Hawkeye starts out strong because it doesn’t take itself too seriously

Hawkeye starts out strong because it doesn’t take itself too seriously

Hawkeye is a few different things. It’s a chance to spend more time with one of the lesser-known Avengers, it’s an origin story for an up-and-coming hero, and it’s a detective drama set amidst the backdrop of Christmas in New York City as the MCU adds yet another genre to its all-enveloping fold. Most importantly, though, it’s a Marvel series that doesn’t take itself too seriously — making the first two episodes unexpectedly fun.

This review contains some light spoilers for the first two episodes of Hawkeye.

Though it’s named after the bow-wielding Avenger, Hawkeye really is a story about two people. Yes, one of those is Clint Barton (Jeremy Renner), a surly hero and one-time vigilante who is now doing his best to enjoy life with his kids who were originally killed as part of Thanos’ genocidal plan. In a stereotypical Christmas in New York montage, we see Clint and his family attending a musical (a goofy show about the Avengers that features a singing Hulk) and taking his kids out for Chinese food. As much as he tries to be happy, though, time and countless battles have taken their toll. He spaces out, gets annoyed when recognized in public, and now sports a hearing aid after standing too close to a few too many explosions.

The other side of the story is Kate Bishop (Hailee Steinfeld), who grew up idolizing Hawkeye to the point that she became a state champion archer. Their stories intersect when Kate rescues and then dons the costume of the Ronin — a key part of Clint’s story in the MCU — and gets into a fight with a criminal syndicate known as the Tracksuit Mafia. When Clint sees the Ronin suit on the news, he’s forced to ditch his idyllic family time to figure out what’s going on. Eventually, the two archers join forces, though, naturally, Clint is a reluctant partner.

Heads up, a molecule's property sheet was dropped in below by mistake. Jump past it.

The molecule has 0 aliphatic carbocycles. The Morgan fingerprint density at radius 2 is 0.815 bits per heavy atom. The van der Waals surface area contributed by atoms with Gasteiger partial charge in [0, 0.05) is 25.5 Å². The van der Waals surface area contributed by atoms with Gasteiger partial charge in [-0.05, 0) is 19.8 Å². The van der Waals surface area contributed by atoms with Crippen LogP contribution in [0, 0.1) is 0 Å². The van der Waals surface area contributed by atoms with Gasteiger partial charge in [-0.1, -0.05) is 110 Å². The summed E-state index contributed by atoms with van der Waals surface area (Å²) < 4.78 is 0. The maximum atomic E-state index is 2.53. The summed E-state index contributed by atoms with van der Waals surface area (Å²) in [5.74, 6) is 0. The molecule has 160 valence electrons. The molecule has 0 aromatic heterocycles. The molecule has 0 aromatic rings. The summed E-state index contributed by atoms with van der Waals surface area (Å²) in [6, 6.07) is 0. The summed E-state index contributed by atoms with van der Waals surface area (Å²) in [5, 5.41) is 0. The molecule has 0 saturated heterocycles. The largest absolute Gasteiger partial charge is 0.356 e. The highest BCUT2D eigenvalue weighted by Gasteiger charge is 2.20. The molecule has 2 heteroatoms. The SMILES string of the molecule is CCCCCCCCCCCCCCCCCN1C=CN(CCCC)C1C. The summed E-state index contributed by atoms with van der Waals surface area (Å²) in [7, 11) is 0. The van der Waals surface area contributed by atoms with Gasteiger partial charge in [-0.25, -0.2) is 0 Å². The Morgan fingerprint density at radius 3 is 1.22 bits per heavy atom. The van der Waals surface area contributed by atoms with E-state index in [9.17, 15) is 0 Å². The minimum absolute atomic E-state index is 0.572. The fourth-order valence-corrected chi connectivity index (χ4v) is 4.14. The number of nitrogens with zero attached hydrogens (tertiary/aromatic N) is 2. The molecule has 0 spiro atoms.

There’s a mystery at play here surrounding the Ronin suit, but the highlight of the show is the growing, often adversarial, relationship between Kate and Clint. The original Hawkeye, of course, wants nothing to do with it. He’s just trying to fix everything as quickly as possible and get back to his family. At one point, he actually tells Kate that she’s ruining his Christmas. Meanwhile, this is a moment Kate has been dreaming about since she was young, and she doesn’t want to let it go. They have a great kind of combative chemistry, seemingly always approaching problems from the exact opposite perspective. At one point, Clint gives her his phone number but warns that it’s only for emergencies. No personal calls, or else he’ll “block and delete you.” As he walks away, Kate shouts out, “Call you later!” The chemistry is strong enough that even one of the least-charming characters in the MCU becomes likable.

This contrast between self-serious, cynical Clint and his more energetic and charming counterpart is what makes the show work early on. It extends beyond the characters as well. There are times when Hawkeye looks and feels like a gritty drama, like during its Daredevil-style fight sequences or when Clint is exasperated dealing with fans trying to take selfies with him in the bathroom.

But it’s balanced out nicely because of all the more lighthearted moments. Hawkeye is at its best when it’s putting Clint, in particular, in ridiculous scenarios; at one point, he’s forced to participate in a LARP despite very clearly not wanting to participate in the imaginary battle. My personal favorite moment was when a group of mobsters start bickering about NY real estate when someone makes fun of their warehouse hideout. There’s even a dog who eats pizza named Pizza Dog (just one of many nods to Matt Fraction and David Aja’s run on the Hawkeye comics).

Not everything about Hawkeye works — its serious moments can come off a little heavy-handed, like some “Thanos was right” graffiti in a bathroom, and I’m not fully sold on the Christmas theme just yet — but its first two episodes leave a solid initial impression. Like the best of the MCU on Disney Plus so far, including WandaVision and Loki, Hawkeye stands on its own just enough to largely avoid superhero fatigue. That could change as the show continues and connects more to the overarching MCU. But early on, it manages to make a show about the least-fun Avenger into something with a surprising amount of heart and humor.

Hawkeye debuts on Disney Plus on November 24th.

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